Using the MLwiN software (Version 2.0) (Rasbash et al. 2004), we fitted a multilevel multivariate regression model to examine the effect of state regulations on each of the three dependent variables, controlling for various patient and facility characteristics as specified above. Multilevel models are most appropriate for this analysis given the hierarchically structured data, where patients are nested within therapists, therapists within practice/clinic, and practices/clinics within state.
Failure to account for clustering will generally cause standard errors of regression coefficients to be underestimated (Goldstein 1995). Given our primary interest in the fixed effects of the covariates, we fitted a four-level variance components model for each of the three dependent variables. In other words, the only random coefficients in each model are state-, practice-, and therapist-level intercepts plus an error term at the patient level, which control for the inherent nested structure of the data, allowing patients managed by the same therapist to be similar, therapists in the same practice/clinic to be similar, and practices/clinics in the same state to be similar. The estimated variance components allow us to assess the proportion of total variance accounted for at each level. In addition, we took advantage of the Bayesian modeling approach using the Markov Chain Monte Carlo estimation method, which produces unbiased estimates of parameter estimates.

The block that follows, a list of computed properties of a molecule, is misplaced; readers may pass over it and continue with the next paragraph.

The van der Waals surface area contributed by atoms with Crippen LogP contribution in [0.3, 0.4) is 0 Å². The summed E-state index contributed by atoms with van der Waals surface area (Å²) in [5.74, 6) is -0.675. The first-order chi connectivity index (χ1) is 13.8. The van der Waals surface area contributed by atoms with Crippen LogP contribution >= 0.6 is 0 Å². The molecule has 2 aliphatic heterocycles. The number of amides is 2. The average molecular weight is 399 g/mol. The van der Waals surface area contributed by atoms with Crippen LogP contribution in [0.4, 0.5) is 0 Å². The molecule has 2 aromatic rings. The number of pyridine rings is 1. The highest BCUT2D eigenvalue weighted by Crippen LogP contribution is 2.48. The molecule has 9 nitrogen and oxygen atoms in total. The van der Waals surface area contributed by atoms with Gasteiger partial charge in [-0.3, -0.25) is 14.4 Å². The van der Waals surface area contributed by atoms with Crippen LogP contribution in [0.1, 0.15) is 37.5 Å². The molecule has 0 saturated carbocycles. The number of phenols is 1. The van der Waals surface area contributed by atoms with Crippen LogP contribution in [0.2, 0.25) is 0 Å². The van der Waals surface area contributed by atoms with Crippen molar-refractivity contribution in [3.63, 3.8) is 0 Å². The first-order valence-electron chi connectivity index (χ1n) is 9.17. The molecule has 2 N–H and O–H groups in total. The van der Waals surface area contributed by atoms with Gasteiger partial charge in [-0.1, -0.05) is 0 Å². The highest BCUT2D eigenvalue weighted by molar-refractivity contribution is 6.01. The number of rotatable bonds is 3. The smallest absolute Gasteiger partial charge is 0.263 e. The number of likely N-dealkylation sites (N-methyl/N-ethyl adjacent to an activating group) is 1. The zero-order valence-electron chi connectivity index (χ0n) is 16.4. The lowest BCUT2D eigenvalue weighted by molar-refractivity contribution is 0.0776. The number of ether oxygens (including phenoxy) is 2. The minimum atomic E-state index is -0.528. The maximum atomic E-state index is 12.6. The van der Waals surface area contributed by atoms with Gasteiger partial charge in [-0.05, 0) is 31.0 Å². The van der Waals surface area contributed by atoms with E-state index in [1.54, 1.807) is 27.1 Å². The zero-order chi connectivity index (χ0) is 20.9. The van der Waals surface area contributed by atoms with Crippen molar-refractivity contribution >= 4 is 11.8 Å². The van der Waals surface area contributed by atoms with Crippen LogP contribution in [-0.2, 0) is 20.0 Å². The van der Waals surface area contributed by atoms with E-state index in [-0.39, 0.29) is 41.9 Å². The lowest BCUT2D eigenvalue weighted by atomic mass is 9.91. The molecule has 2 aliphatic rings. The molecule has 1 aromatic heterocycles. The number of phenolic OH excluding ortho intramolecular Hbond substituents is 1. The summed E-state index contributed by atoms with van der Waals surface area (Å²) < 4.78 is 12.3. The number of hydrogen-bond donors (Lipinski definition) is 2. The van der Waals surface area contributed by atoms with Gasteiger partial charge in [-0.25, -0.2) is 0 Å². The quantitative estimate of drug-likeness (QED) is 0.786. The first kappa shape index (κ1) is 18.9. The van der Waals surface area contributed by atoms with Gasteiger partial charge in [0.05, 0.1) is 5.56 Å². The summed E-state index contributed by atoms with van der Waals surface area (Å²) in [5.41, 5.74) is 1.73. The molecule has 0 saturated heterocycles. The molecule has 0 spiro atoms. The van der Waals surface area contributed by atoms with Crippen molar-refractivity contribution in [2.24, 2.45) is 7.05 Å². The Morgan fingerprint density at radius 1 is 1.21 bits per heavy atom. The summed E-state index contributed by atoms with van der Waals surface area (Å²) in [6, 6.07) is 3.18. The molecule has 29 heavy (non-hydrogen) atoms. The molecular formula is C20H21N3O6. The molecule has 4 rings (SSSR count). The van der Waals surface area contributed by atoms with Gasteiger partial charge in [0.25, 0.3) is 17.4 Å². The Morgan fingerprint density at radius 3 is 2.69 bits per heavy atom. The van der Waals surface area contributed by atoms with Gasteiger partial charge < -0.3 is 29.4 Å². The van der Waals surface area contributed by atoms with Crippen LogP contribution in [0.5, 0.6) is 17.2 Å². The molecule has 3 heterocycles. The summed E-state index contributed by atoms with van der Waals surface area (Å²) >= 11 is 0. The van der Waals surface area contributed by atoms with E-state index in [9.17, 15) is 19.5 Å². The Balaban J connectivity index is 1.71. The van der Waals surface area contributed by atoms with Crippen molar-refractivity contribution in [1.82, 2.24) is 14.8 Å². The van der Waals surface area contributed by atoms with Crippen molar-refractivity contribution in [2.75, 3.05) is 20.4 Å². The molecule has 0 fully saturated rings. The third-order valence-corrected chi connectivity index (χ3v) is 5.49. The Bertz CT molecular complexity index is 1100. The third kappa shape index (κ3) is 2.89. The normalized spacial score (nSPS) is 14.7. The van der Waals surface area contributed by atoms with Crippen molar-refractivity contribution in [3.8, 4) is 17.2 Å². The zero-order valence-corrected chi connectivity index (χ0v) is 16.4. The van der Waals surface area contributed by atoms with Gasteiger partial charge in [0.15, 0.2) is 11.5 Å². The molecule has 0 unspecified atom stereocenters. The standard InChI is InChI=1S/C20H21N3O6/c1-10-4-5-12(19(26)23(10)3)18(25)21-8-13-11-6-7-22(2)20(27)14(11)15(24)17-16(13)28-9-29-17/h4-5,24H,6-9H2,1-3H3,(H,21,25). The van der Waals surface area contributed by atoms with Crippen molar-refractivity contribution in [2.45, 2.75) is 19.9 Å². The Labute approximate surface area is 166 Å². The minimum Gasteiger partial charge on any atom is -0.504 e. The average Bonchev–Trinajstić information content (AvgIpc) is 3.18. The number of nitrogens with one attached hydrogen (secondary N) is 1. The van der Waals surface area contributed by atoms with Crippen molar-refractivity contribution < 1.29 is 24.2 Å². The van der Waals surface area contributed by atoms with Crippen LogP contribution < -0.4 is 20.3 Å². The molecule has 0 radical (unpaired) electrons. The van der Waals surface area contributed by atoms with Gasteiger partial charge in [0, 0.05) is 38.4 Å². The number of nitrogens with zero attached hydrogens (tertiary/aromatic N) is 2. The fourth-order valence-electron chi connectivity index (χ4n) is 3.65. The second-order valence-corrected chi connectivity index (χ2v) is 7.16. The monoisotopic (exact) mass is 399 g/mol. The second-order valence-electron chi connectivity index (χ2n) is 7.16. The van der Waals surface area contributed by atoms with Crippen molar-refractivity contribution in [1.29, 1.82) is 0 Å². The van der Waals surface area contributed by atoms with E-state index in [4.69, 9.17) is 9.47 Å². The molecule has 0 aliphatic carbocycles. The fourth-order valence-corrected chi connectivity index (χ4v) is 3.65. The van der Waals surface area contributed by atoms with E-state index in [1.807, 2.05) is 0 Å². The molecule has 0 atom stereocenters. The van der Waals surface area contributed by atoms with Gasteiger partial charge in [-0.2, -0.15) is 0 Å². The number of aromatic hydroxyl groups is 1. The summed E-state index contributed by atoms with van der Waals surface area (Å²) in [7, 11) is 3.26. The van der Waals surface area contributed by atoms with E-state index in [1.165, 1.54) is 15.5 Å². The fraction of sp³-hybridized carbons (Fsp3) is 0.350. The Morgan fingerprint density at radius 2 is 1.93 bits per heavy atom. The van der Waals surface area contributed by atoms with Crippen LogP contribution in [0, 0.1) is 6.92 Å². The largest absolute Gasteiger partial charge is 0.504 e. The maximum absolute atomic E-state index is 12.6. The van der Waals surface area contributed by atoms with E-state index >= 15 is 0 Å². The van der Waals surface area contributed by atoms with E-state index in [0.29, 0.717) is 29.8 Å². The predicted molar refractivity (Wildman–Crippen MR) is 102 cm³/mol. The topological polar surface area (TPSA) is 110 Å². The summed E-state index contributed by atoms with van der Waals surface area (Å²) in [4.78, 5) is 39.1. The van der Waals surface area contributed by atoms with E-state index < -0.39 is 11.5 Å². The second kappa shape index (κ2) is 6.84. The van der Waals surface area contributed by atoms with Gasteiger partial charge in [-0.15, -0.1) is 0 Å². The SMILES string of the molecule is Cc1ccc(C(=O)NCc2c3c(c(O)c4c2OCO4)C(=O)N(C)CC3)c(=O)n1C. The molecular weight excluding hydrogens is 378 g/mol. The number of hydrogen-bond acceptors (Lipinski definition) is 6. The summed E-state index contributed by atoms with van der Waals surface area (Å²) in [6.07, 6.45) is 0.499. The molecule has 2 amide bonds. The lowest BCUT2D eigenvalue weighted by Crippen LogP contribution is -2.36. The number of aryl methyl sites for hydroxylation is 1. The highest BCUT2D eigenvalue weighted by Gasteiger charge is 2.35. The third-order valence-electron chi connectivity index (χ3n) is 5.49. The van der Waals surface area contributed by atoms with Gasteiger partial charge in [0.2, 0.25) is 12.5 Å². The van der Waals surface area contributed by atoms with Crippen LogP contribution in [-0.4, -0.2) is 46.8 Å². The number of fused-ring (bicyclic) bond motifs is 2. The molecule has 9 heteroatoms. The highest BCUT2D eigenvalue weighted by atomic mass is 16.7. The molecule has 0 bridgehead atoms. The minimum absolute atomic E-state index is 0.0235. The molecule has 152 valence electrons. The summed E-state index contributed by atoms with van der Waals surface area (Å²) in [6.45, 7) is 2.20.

Finally, in each model we evaluated statistical interactions to determine whether the outcome was different for patients receiving Medicare benefits treated in private practices, compared with all other patient-setting combinations. We hypothesized that this would be the case, because Medicare has more stringent supervisory requirements for “personal supervision” that apply only to PTs in private practice (American Physical Therapy Association 2004). Some believe that these regulations discourage the use of PTAs in private practices by making their supervision too burdensome or logistically impossible without compromising patient privacy.
The majority of physical therapy care was delivered by PTs with no reported assistance from PTAs. PTAs were involved in the care of patients only 35 percent of the time. High PTA utilization was relatively uncommon, with only 7.7 percent of the patients seen by PTAs more than 50 percent of the time (Table 1).
Multilevel logistic regression model results predicting high PTA utilization are presented in Table 2, with the effects of covariates expressed as odds ratios. There was no relationship between PTA licensure in the state, regulation of PT/PTA ratio, PT evaluation frequency, regulations of PTA supervision, and high PTA utilization. Factors that lower the odds of high PTA utilization include greater percentage of time spent with the therapy aide, payer type being HMO or preferred provider, and setting being payer owned. Factors associated with an increased likelihood of high PTA utilization include any employment status other than fulltime, and a higher ratio of PTA to PTs on staff. Medicare patients who were seen in private practice were 48 percent less likely to have had high PTA utilization. Variations in the outcome at the practice level accounted for the largest proportion of the total variance—56 percent (i.e., dividing the practice level variance, 3.525, by the total variance summed over all four levels, i.e., 6.263)—followed by the therapist level (26 percent) and patient level (16 percent). The variance at the state level was not statistically significant.